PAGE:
Old Cerberus Pyrotronics voice systems?

Does anyone here know anything about old Cerberus Pyrotronics (pre-MXL) voice systems?
I can’t seem to find much information about them.
I’m particularly interested in what they look like, and the tones/messages.
Here’s a video I found (Edit: this turned out to be an older MXL): https://twitter.com/JennaWennaxo/status/863297830764654592 (this system has mini-horns in the rooms too, but they aren’t sounding, probably because only the speakers were being tested, so they disabled the NAC’s to make it less annoying. This also explains why you don’t see any strobes flashing in the hallways. There was a lot of construction ongoing when this video was taken.)
I can’t seem to find much information, other than a model number for a standalone voice panel: CPV-90.

To the best of my knowledge, Pyrotronics didn’t offer voice evacuation until the launch of the XL3 system around 1982, which used a card-based system to trigger speaker circuits (which may have actually been controlled by an external VECP–I’m not sure). The first standalone voice system that I know of was the CPV-90, which was introduced sometime in the mid-late 1980s and sold alongside the System 3, 3000 Series Conventional Panels (RARE AF) and INS platforms until the VoiceCom systems launched alongside the IXL, PXL, and SXL platforms in 1992-1993. MXL, FireFinder XLS and Cerberus PRO//Desigo Modular systems have always had integrated voice capabilities available as a field-installed option. The VoiceCom carried on until Siemens began explicitly rebranding the SAFEPATH systems, which have ultimately been phased out in favor of Cerberus PRO and Desigo Integrated Voice functionality built in to their 252/504 point addressable panels.



From what I have seen in the field and gathered from documentation, ALL of the standalone voice panels have been OEM’ed by Wheelock, even while Siemens//Cerberus Pyrotronics was using Faraday signals. A while back, there was a Cerberus Pyrotronics DV-100 message card for sale on eBay. This would have been sold as part of the VoiceCom during the Faraday era. Interestingly, the manuals in the packaging had both Cerberus Pyrotronics AND Wheelock brandings on them.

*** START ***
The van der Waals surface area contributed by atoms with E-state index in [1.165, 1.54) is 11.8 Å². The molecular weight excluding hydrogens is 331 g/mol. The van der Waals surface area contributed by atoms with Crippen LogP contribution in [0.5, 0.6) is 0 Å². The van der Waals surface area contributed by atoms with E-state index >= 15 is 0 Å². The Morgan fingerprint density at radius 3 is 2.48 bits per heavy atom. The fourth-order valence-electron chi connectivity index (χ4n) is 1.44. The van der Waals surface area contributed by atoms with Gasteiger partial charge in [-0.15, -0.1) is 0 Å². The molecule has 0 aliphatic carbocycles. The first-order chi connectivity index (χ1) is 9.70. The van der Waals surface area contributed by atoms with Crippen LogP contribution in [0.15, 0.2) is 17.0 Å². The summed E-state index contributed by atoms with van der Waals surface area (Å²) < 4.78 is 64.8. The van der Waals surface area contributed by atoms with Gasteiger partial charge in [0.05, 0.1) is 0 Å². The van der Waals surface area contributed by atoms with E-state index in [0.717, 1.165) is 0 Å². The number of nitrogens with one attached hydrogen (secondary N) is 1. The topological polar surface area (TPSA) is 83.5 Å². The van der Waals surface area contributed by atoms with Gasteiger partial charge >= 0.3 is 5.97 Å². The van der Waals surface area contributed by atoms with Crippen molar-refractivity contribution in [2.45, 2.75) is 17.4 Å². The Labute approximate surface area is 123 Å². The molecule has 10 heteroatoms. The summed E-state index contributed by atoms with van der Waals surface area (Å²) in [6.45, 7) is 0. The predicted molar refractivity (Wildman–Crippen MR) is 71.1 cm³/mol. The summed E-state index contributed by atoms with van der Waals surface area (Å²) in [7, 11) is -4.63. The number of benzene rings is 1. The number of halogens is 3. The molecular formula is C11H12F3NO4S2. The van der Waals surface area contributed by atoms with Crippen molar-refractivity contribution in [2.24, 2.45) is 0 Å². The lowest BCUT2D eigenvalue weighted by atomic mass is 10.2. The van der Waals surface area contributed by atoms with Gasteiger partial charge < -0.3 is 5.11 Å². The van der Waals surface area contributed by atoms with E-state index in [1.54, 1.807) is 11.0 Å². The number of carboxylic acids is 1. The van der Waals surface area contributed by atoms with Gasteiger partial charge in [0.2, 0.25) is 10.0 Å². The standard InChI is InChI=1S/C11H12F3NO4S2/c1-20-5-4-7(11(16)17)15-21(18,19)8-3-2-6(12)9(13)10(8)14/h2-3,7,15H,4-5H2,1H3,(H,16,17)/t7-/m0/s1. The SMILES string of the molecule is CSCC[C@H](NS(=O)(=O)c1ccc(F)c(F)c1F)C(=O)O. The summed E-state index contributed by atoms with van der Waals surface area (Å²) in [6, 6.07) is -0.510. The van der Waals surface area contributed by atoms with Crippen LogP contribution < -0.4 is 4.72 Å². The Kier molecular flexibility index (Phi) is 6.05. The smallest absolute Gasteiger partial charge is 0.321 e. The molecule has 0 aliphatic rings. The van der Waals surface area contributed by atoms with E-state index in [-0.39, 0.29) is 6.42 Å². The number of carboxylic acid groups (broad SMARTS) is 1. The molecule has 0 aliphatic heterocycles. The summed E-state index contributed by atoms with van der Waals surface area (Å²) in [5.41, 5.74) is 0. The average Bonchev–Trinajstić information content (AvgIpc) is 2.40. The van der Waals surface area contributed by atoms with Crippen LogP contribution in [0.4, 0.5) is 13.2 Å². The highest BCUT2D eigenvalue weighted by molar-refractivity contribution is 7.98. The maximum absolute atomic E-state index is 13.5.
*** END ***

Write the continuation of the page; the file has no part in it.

The Twitter video sounds exactly like a MXLV system. If only we could actually see the signals :expressionless:



The Disney video sounds like it could be a newer MXLV or a FireFinder XLSV system. Again, if only we could get a good look at the signals. Interestingly though, most of the newer, non-voice systems at Disney World (Orlando) use Gentex signals. The voice systems use Siemens or Cerberus Pyrotronics branded speaker-strobes, both of the Faraday and Wheelock varieties.

The DV-100 is a rebranded Wheelock message unit that was used in conjunction with the MXL until 1998, and mounted in an external cabinet.
https://instagr.am/p/B2FNkZihgWK. The DV-100 is the smaller black panel.
https://youtu.be/ju7oHhIFQWE (message plays 3 times, then slow whoop until silenced.) The other systems described here continuously repeat the tone(s) and message.
The VoiceCom seems to be an original Cerberus Pyrotronics product and looks different, and uses a different message module.
The buildings in the videos in the original post are too large for a VoiceCom.

This video is at Walt Disney World’s Wilderness Lodge resort main building - Copper Creek. (built 1994)
Pull stations are MSI-10B’s.
Detectors are ID-60P’s.
Signals are Wheelock E-7070-WM-24 speaker/strobes. (and GX90 mini-horns in the rooms, but the original post explains why they’re not sounding.)

In 1998, the DMC-1 message card was released. It mounts as a card in the MXL enclosure.

I’m going to see if I can reach out to some Siemens experts (chris+s, for example) and confirm, but I’m almost willing to put money on the internals of the VoiceCom being made by Wheelock.

If the building was built in 1994 and is addressable, it’s either a MXLV or an IXL with a standalone audio network. XL3 was already NLA by then. Could the voice panel be a CPV-90? Also, the tone and message could very well be custom-spec’ed by Disney. For the life of me, I can’t remember the Cerberus Pyrotronics model number for those speaker/strobes (SS70–SVMT maybe?).